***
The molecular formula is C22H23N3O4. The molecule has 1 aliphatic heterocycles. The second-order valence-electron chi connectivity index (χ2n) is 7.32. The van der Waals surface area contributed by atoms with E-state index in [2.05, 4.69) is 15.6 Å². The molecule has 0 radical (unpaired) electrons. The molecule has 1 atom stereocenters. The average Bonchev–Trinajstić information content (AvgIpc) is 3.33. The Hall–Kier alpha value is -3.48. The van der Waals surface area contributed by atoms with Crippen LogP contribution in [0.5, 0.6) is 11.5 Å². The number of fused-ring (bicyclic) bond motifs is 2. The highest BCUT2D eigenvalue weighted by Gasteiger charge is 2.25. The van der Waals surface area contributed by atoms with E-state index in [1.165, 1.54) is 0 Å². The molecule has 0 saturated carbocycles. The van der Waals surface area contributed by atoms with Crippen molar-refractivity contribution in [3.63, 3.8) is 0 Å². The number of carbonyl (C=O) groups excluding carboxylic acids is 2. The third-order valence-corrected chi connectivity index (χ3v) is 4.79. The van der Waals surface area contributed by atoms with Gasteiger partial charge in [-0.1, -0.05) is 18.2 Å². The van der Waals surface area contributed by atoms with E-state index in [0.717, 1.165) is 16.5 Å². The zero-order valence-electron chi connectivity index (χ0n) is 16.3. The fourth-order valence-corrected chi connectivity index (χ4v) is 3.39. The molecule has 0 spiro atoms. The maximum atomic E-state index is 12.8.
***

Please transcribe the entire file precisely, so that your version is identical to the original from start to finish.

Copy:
The molecular formula is C22H23N3O4. The molecule has 1 aliphatic heterocycles. The second-order valence-electron chi connectivity index (χ2n) is 7.32. The van der Waals surface area contributed by atoms with E-state index in [2.05, 4.69) is 15.6 Å². The molecule has 0 radical (unpaired) electrons. The molecule has 1 atom stereocenters. The average Bonchev–Trinajstić information content (AvgIpc) is 3.33. The Hall–Kier alpha value is -3.48. The van der Waals surface area contributed by atoms with Crippen LogP contribution in [0.5, 0.6) is 11.5 Å². The number of fused-ring (bicyclic) bond motifs is 2. The highest BCUT2D eigenvalue weighted by Gasteiger charge is 2.25. The van der Waals surface area contributed by atoms with E-state index in [1.165, 1.54) is 0 Å². The molecule has 0 saturated carbocycles. The van der Waals surface area contributed by atoms with Crippen molar-refractivity contribution in [3.63, 3.8) is 0 Å². The number of carbonyl (C=O) groups excluding carboxylic acids is 2. The third-order valence-corrected chi connectivity index (χ3v) is 4.79. The van der Waals surface area contributed by atoms with Gasteiger partial charge in [-0.1, -0.05) is 18.2 Å². The van der Waals surface area contributed by atoms with E-state index in [0.717, 1.165) is 16.5 Å². The zero-order valence-electron chi connectivity index (χ0n) is 16.3. The fourth-order valence-corrected chi connectivity index (χ4v) is 3.39. The molecule has 0 spiro atoms. The maximum atomic E-state index is 12.8.